By Bloomberg, News Corp.'s social-networking web site, sued Sanford Wallace, who became known as the King of Spam in the 1990s, for setting up dummy profiles to direct MySpace users to web sites such

Wallace created 11,000 fake profiles using automated software programs in violation of MySpace's terms of use agreement, the company said in a complaint filed March 23 in U.S. District Court in Los Angeles.

MySpace's complaint, which seeks unspecified damages, accuses Wallace of violating the 2003 U.S. Can-Spam Act that regulates the use of unsolicited e-mail.

Wallace was one of the largest senders of unwanted e-mail solicitations known as “spam” in the 1990s. He headed Cyber Promotions, which sent millions of junk e-mails daily to consumers, earning Wallace the nicknames “Spam King” and “Spamford.” The Federal Trade Commission sued him in 2004 for infecting personal computers with spyware that flooded users with unwanted advertisements.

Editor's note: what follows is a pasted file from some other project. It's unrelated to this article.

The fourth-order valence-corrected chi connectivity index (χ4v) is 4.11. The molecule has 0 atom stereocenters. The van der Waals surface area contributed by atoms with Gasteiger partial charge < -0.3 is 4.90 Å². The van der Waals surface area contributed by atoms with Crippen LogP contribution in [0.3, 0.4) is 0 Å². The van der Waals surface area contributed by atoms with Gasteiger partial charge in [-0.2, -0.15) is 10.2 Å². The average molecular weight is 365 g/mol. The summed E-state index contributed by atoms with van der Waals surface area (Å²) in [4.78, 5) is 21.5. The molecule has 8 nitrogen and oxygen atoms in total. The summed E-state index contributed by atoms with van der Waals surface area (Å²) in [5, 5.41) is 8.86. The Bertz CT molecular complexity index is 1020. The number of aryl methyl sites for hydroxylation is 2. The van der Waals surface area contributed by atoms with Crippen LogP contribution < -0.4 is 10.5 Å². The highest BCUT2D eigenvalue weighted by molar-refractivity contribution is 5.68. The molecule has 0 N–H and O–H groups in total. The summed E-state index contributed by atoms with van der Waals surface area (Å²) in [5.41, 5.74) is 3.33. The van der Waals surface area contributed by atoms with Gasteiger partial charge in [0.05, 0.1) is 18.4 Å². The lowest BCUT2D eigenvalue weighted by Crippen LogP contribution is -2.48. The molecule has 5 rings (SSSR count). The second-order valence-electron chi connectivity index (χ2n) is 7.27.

“This case represents the third generation of spamming for Wallace, and includes claims for pernicious spoofing and spamming, phishing and identity theft,” MySpace said in the complaint.

A telephone listing for Wallace in Las Vegas, his residence according to filings in the FTC lawsuit, wasn't available. Wallace does business under the names of, and Feeble Minded Productions, according to the complaint.

Class A shares of New York-based News Corp. fell 17 cents to $22.96 in New York Stock Exchange composite trading. They have gained 6.9 percent this year. The case is MySpace Inc. v. Sanford Wallace et al, U.S. District Court, Central District of California in Los Angeles,